FCC Delays Net Neutrality Discussion, May Vote Dec. 21

Lora Bentley
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Why All the Hype Over Net Neutrality?

Learn what net neutrality is all about and why it's so important.

While U.S. Immigration and Customs Enforcement officials are cracking down on Internet piracy by seizing control of 80-plus websites suspected of offering counterfeit goods, the Federal Communications Commission has once again delayed a discussion of and probable vote on net neutrality rules.


The commission has postponed its scheduled Dec. 2 meeting until Dec. 21. But unlike the FCC's previous decision to delay a vote on net neutrality until after the November elections, this delay is no harbinger of the end for net neutrality. In fact, InformationWeek's W. David Gardner suggests the delay signals the commission is "getting its ducks in a row for a vote" on the issue.


He writes:

The three Democratic commissioners are expected to vote-now or later-for a consumer-friendly regulation on Internet access, while the two Republican members are expected to hold out for relatively unfettered oversight favoring industry players.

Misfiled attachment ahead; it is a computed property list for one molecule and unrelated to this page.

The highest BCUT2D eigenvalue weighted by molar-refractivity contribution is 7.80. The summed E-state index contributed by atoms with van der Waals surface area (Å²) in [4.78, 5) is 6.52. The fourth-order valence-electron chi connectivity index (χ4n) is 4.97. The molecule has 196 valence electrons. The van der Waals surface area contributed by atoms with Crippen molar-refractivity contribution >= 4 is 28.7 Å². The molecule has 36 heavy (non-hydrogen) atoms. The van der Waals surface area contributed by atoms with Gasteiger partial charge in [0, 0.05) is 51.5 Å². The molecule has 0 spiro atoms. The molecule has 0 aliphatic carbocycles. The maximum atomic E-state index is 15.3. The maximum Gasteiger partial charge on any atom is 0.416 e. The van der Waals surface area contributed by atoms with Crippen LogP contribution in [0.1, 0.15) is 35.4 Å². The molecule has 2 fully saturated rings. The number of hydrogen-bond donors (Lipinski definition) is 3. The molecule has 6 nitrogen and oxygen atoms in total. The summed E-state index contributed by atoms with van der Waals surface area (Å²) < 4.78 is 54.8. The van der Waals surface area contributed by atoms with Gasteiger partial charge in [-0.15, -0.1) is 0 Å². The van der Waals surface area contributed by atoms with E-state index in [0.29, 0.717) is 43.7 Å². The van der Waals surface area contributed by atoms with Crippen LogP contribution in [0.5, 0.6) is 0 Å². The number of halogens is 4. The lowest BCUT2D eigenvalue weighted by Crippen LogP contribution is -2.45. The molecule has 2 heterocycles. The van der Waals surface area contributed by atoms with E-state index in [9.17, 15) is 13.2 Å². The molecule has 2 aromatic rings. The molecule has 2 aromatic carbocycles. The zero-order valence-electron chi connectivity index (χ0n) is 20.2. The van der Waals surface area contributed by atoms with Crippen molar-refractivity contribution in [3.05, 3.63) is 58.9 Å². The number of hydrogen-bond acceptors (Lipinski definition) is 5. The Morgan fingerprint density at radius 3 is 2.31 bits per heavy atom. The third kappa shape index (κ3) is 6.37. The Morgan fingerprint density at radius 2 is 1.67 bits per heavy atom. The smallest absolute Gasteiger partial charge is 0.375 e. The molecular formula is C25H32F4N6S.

A group of lawmakers led by Rep. Henry Waxman, D-Calif., tried to push net neutrality legislation through Congress, but support fell apart while the measure was still in committee. And that was before the elections resulted in a host of new Republican legislators who will be far less likely to approve of government regulation of the Internet.


It makes sense, then, that the FCC would choose to act on the issue itself, but how the commission will act, and the type of regulation to be adopted remain to be seen.

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